London has Covent Garden, Venice has the Piazza San Marco, and in the heart of Amsterdam lies Dam Square, a vibrant and colourful meeting place, where residents and visitors alike gather to experience the sights and sounds of the city’s culture and ambience.
Overlooked by the Royal Palace, which can be found next to Madame Tussauds wax museum, and surrounded by cafes, bars and restaurants, the square is the perfect place to sit and enjoy the many live music bands which play throughout the day and well into the evening. The Dam hosts funfairs, carnivals and festivals throughout the year, but on a daily basis, there is always something happening in the Square. Street entertainers, theatrical performers, buskers and bands, bring The Dam to life with performances that you can enjoy from the comfort of your outdoor café seat. Every day you can hear the strains of string quartets, jazz bands, pop tribute groups, folk and swing, floating across this popular and busy landscape. It is the perfect introduction to Amsterdam’s culturally rich and diverse society and any visitor to the city, would be wise to start their experience here.
Places to visit in Dam Square
The Royal Palace
Originally built in the 17th Century in the neo-classical style, as a town hall, the building was later to become the royal palace of King Louis Napoleon. It can be found next to Madame Tussauds wax museum and opposite the War Memorial.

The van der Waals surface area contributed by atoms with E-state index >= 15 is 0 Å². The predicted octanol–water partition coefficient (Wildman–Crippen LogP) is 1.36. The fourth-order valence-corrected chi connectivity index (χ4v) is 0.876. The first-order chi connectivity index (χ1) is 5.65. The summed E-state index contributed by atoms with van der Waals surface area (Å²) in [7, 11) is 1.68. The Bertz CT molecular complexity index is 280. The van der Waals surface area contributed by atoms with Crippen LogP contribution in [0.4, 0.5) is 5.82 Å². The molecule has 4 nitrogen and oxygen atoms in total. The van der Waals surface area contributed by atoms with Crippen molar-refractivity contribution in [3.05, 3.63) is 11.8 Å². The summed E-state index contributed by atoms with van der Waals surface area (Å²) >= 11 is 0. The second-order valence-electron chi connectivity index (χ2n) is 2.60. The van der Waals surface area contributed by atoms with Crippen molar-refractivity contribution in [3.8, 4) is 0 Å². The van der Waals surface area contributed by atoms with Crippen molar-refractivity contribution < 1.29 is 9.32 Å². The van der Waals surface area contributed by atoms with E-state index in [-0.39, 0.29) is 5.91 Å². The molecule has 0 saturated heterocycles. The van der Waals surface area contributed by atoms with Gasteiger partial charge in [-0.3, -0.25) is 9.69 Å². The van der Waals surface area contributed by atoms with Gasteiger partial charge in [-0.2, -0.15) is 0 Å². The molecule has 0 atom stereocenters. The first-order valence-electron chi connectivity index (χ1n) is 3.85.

Built by Jacob van Campen in 1684, it was formed from sandstone and decorated throughout with a marble interior. The central hall inside the building, is vast at nearly 120 feet long and 90 feet high. The Palace is the perfect venue for art works to be displayed and you will find paintings by the likes of Ferdinand Bol and Jan Lievens as you explore the vast and opulent rooms.
Today the Palace is used by the Monarchy for official functions and award ceremonies, but is also open to the public and is an essential visit for anyone interested in European history and architecture.
The National Monument
The National Monument looms over Dam Square and was built in 1956 as a memorial to soldiers who gave their live
s, or were wounded, in World War 2. Designed by Dutch architect J.J.P. Oud with accompanying sculptures made by John Radecker, the monument takes the shape of a tall pillar, 72ft in height. On either side of the pillar are two sculptures, representing members of the Dutch Resistance and various other statues can be found around the main structure, which all represent different aspects of the war effort. Behind the monument you will find a semi-circular wall, within which are urns containing soil from war cemeteries and execution grounds. The monument is a stunning example of how the Dutch celebrate and commemorate their past, and you may sit on the steps of the monument and watch the world go by, while you ponder the meaning of its presence.
Gothic Nieuwe Kerk (New Church)
A 15th Century church, now used as an exhibition space and concert venue. A small café is adjacent to the church and you are welcome to wander around inside, visit the gift shop or, if you are lucky enough, attend a Royal Wedding! The church is also a burial site for many naval heroes and is a fascinating venue to explore and admire for its beauty and historical value.